According to Aston University researchers, cloud servers are running out of space, which the experts warn will result in a global data shortage.
Because of the “mind-blowing amount” of information that people store digitally each day, servers all across the world may soon experience severe data storage shortages.
Within the next three years, according to Aston University researchers, the global datasphere, or the total amount of data generated globally, will grow by 300 percent. Currently, all of this data is housed in huge warehouses (data centers) on banks of servers.
Unfortunately, adding more server warehouses is not the only way to expand “the cloud” storage. According to the Aston team, data centres already consume 1.5% of the global electricity annually. That renders the practice of continuously constructing new facilities specifically for enormous servers unsustainable.
Servers smaller than your hair!
In light of this, researchers are currently striving to develop new, five nm thick data storage surfaces. That is a lot smaller than the width of a human hair—about 10,000 times smaller! Since the amount of information people save digitally every second of every day is probably uncontrollable, they will be able to improve data storage capacity on digital devices at the same time.
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According to a university release by Dr. Matt Derry, a lecturer in chemistry at Aston’s College of Engineering and Physical Sciences, “simply building new data centres without improving data storage technologies is not a viable solution.”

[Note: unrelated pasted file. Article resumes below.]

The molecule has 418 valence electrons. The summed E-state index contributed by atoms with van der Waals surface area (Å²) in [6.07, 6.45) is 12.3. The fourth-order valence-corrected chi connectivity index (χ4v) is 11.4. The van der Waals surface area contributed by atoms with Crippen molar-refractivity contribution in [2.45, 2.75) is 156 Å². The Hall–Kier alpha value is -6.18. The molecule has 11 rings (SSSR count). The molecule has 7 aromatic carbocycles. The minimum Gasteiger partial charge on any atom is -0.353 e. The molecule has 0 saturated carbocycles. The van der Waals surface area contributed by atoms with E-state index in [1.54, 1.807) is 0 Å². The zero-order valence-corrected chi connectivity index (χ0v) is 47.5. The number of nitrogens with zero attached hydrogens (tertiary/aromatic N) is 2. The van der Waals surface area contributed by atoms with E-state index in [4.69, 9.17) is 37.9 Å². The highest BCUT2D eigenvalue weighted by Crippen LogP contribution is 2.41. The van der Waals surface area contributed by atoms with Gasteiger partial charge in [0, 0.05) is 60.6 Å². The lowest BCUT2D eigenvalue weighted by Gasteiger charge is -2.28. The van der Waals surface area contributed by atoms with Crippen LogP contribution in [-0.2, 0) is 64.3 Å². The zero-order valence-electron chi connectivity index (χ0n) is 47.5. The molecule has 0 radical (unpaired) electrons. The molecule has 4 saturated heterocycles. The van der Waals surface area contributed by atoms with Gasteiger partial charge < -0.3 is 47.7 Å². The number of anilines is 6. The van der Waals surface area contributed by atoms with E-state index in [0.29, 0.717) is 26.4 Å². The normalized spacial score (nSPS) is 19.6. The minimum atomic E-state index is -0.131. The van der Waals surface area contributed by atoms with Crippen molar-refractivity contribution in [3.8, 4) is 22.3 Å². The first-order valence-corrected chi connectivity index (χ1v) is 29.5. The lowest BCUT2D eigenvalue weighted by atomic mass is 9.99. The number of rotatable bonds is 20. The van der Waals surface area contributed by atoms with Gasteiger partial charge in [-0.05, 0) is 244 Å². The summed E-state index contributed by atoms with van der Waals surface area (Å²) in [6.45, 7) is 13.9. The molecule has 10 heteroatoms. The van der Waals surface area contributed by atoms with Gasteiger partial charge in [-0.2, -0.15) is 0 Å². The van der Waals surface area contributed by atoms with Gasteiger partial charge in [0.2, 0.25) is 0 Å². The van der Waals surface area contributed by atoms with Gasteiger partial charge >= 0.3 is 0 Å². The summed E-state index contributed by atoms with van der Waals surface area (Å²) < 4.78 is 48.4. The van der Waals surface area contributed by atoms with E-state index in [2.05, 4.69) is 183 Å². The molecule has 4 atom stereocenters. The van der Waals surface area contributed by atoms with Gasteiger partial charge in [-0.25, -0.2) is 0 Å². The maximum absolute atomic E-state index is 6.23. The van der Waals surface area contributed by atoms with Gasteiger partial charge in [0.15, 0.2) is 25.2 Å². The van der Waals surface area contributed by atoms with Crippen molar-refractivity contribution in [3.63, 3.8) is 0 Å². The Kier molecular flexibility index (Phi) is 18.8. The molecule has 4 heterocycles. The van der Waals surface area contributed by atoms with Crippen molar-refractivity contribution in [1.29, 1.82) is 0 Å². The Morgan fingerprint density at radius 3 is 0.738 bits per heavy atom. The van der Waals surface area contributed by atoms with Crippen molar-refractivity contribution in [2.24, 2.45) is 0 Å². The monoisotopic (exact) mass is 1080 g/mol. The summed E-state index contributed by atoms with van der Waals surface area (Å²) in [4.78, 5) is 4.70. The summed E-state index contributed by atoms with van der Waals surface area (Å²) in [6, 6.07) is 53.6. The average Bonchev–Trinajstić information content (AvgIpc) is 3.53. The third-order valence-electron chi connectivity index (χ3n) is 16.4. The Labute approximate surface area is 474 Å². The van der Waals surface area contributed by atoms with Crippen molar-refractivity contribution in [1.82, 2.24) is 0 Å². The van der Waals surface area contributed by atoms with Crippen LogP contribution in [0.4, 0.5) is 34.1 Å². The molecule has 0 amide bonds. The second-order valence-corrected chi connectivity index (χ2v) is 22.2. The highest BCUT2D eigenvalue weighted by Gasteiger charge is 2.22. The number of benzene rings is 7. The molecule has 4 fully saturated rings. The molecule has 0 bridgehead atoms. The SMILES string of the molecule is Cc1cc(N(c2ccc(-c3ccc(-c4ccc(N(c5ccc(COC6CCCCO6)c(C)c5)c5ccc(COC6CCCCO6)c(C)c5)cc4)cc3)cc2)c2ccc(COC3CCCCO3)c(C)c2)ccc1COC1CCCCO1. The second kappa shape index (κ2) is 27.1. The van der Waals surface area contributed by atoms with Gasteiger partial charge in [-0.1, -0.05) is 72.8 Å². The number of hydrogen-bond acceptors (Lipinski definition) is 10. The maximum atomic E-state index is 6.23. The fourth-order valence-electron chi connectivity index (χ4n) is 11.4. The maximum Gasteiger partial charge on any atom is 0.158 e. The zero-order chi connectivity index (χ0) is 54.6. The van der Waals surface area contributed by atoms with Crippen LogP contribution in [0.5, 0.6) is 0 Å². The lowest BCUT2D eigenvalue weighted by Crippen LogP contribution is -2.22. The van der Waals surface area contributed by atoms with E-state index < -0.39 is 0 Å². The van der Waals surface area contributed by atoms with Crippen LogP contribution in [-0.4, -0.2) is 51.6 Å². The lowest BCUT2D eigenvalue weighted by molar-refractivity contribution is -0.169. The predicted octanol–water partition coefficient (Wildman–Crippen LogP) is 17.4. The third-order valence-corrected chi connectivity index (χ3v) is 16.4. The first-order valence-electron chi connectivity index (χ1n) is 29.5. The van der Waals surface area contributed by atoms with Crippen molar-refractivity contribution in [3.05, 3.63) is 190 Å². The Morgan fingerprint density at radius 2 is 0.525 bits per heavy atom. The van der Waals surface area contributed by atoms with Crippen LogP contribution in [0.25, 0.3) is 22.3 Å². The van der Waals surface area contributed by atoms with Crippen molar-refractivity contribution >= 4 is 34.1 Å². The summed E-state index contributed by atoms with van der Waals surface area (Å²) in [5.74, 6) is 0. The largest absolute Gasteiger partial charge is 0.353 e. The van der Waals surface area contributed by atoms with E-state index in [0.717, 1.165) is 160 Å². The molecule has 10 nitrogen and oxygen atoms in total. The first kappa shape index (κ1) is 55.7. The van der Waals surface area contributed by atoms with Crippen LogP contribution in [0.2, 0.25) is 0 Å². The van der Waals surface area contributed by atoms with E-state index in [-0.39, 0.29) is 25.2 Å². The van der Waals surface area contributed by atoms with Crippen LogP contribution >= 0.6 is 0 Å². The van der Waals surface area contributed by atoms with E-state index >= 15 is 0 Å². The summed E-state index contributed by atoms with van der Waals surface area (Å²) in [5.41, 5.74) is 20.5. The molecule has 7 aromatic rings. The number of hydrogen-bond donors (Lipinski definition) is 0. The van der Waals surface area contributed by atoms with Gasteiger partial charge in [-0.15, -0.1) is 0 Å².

“Increasingly we face the risk of a so-called data storage crunch and improved data storage solutions are imperative to keep up with the demands of the modern world.”
“We will be exploiting advanced polymer chemistry as a pathway to increase the amount of data that can be housed on storage media,” adds Dr. Amit Kumar Sarkar, a researcher in materials chemistry.
“Increasing the efficiency of existing technologies will significantly reduce the need for costly, environmentally damaging construction of new ‘mega data centers.’ The next three years will be crucial. The global datasphere is predicted to increase to 175 zettabytes, with one zettabyte being approximately equal to one billion terabytes,” Sarkar concludes.
The effort to alleviate the impending data crisis is a part of both the UN Sustainable Development Goals and UK Research and Innovation’s (UKRI) 2022–2027 strategy.